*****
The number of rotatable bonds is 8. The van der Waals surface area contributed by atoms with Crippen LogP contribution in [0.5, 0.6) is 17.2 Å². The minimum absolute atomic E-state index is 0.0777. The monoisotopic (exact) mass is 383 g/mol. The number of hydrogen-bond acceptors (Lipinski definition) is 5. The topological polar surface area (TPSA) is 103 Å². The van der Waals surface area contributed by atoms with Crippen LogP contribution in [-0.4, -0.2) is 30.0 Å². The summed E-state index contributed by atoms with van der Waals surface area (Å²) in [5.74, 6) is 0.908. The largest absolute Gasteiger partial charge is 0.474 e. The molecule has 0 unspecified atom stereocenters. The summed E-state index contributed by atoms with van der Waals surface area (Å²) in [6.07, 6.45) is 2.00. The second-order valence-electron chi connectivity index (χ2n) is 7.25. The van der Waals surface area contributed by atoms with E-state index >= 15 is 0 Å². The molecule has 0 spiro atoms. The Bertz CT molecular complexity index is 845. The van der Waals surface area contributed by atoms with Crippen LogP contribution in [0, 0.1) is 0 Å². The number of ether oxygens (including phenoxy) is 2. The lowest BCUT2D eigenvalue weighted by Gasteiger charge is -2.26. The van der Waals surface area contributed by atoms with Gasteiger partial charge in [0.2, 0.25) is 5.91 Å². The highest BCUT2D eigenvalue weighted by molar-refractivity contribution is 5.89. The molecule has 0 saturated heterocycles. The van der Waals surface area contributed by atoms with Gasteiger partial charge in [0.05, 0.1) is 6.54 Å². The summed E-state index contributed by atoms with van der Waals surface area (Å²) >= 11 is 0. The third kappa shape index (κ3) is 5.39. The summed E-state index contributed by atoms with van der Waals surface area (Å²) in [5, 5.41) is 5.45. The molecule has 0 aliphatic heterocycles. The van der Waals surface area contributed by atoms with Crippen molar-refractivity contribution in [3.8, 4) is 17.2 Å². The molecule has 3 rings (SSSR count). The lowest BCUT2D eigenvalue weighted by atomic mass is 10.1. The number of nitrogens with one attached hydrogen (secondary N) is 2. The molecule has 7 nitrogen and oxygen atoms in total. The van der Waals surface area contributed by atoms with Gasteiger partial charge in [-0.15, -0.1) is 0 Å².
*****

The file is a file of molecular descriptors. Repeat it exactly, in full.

The number of rotatable bonds is 8. The van der Waals surface area contributed by atoms with Crippen LogP contribution in [0.5, 0.6) is 17.2 Å². The minimum absolute atomic E-state index is 0.0777. The monoisotopic (exact) mass is 383 g/mol. The number of hydrogen-bond acceptors (Lipinski definition) is 5. The topological polar surface area (TPSA) is 103 Å². The van der Waals surface area contributed by atoms with Crippen LogP contribution in [-0.4, -0.2) is 30.0 Å². The summed E-state index contributed by atoms with van der Waals surface area (Å²) in [5.74, 6) is 0.908. The largest absolute Gasteiger partial charge is 0.474 e. The molecule has 0 unspecified atom stereocenters. The summed E-state index contributed by atoms with van der Waals surface area (Å²) in [6.07, 6.45) is 2.00. The second-order valence-electron chi connectivity index (χ2n) is 7.25. The van der Waals surface area contributed by atoms with E-state index >= 15 is 0 Å². The molecule has 0 spiro atoms. The Bertz CT molecular complexity index is 845. The van der Waals surface area contributed by atoms with Crippen LogP contribution in [0, 0.1) is 0 Å². The number of ether oxygens (including phenoxy) is 2. The lowest BCUT2D eigenvalue weighted by Gasteiger charge is -2.26. The van der Waals surface area contributed by atoms with Gasteiger partial charge in [0.2, 0.25) is 5.91 Å². The highest BCUT2D eigenvalue weighted by molar-refractivity contribution is 5.89. The molecule has 0 saturated heterocycles. The van der Waals surface area contributed by atoms with Gasteiger partial charge in [0.05, 0.1) is 6.54 Å². The summed E-state index contributed by atoms with van der Waals surface area (Å²) >= 11 is 0. The third kappa shape index (κ3) is 5.39. The summed E-state index contributed by atoms with van der Waals surface area (Å²) in [5, 5.41) is 5.45. The molecule has 0 aliphatic heterocycles. The van der Waals surface area contributed by atoms with Crippen molar-refractivity contribution in [3.8, 4) is 17.2 Å². The molecule has 3 rings (SSSR count). The lowest BCUT2D eigenvalue weighted by atomic mass is 10.1. The number of nitrogens with one attached hydrogen (secondary N) is 2. The molecule has 7 nitrogen and oxygen atoms in total. The van der Waals surface area contributed by atoms with Gasteiger partial charge in [-0.15, -0.1) is 0 Å².